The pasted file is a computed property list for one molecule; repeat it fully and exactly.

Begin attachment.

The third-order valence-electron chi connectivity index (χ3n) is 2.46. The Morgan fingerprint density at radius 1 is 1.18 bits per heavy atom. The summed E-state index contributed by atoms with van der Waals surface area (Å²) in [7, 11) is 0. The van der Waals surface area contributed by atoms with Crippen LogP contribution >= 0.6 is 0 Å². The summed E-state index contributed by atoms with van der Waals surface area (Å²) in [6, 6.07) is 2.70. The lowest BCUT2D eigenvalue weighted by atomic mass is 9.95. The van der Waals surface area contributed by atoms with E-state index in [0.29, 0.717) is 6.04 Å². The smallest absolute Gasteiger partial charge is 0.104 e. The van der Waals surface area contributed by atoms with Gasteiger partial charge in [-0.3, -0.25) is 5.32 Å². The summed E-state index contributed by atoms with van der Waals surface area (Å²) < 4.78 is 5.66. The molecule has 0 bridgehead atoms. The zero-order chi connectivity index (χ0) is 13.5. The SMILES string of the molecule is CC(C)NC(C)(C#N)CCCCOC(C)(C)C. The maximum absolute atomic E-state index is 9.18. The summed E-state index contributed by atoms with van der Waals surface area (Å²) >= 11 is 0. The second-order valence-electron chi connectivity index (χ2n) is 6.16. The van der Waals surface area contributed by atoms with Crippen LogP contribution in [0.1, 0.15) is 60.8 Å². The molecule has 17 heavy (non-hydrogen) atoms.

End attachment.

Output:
The third-order valence-electron chi connectivity index (χ3n) is 2.46. The Morgan fingerprint density at radius 1 is 1.18 bits per heavy atom. The summed E-state index contributed by atoms with van der Waals surface area (Å²) in [7, 11) is 0. The van der Waals surface area contributed by atoms with Crippen LogP contribution >= 0.6 is 0 Å². The summed E-state index contributed by atoms with van der Waals surface area (Å²) in [6, 6.07) is 2.70. The lowest BCUT2D eigenvalue weighted by atomic mass is 9.95. The van der Waals surface area contributed by atoms with E-state index in [0.29, 0.717) is 6.04 Å². The smallest absolute Gasteiger partial charge is 0.104 e. The van der Waals surface area contributed by atoms with Gasteiger partial charge in [-0.3, -0.25) is 5.32 Å². The summed E-state index contributed by atoms with van der Waals surface area (Å²) < 4.78 is 5.66. The molecule has 0 bridgehead atoms. The zero-order chi connectivity index (χ0) is 13.5. The SMILES string of the molecule is CC(C)NC(C)(C#N)CCCCOC(C)(C)C. The maximum absolute atomic E-state index is 9.18. The summed E-state index contributed by atoms with van der Waals surface area (Å²) >= 11 is 0. The second-order valence-electron chi connectivity index (χ2n) is 6.16. The van der Waals surface area contributed by atoms with Crippen LogP contribution in [0.1, 0.15) is 60.8 Å². The molecule has 17 heavy (non-hydrogen) atoms.